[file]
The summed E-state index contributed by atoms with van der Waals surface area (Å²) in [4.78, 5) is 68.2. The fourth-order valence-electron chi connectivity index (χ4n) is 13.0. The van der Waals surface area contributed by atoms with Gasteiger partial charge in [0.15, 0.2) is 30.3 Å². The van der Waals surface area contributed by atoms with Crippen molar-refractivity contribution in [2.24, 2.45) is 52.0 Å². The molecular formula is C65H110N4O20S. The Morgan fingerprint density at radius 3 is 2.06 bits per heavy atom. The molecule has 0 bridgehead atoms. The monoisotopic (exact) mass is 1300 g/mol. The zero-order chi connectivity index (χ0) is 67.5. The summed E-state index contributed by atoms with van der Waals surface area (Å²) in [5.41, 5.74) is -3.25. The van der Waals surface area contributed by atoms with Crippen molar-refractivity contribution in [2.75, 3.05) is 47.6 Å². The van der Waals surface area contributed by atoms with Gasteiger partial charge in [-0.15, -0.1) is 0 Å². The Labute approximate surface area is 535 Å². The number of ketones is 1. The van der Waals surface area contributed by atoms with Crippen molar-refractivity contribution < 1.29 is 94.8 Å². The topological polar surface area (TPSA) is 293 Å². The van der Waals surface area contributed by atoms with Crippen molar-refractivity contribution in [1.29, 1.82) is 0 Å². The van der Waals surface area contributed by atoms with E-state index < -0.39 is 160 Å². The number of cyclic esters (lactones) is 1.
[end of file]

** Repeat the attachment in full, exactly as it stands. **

The summed E-state index contributed by atoms with van der Waals surface area (Å²) in [4.78, 5) is 68.2. The fourth-order valence-electron chi connectivity index (χ4n) is 13.0. The van der Waals surface area contributed by atoms with Gasteiger partial charge in [0.15, 0.2) is 30.3 Å². The van der Waals surface area contributed by atoms with Crippen molar-refractivity contribution in [2.24, 2.45) is 52.0 Å². The molecular formula is C65H110N4O20S. The Morgan fingerprint density at radius 3 is 2.06 bits per heavy atom. The molecule has 0 bridgehead atoms. The monoisotopic (exact) mass is 1300 g/mol. The zero-order chi connectivity index (χ0) is 67.5. The summed E-state index contributed by atoms with van der Waals surface area (Å²) in [5.41, 5.74) is -3.25. The van der Waals surface area contributed by atoms with Crippen molar-refractivity contribution in [2.75, 3.05) is 47.6 Å². The van der Waals surface area contributed by atoms with Gasteiger partial charge in [-0.15, -0.1) is 0 Å². The Labute approximate surface area is 535 Å². The number of ketones is 1. The van der Waals surface area contributed by atoms with Crippen molar-refractivity contribution < 1.29 is 94.8 Å². The topological polar surface area (TPSA) is 293 Å². The van der Waals surface area contributed by atoms with Crippen molar-refractivity contribution in [1.29, 1.82) is 0 Å². The van der Waals surface area contributed by atoms with E-state index < -0.39 is 160 Å². The number of cyclic esters (lactones) is 1.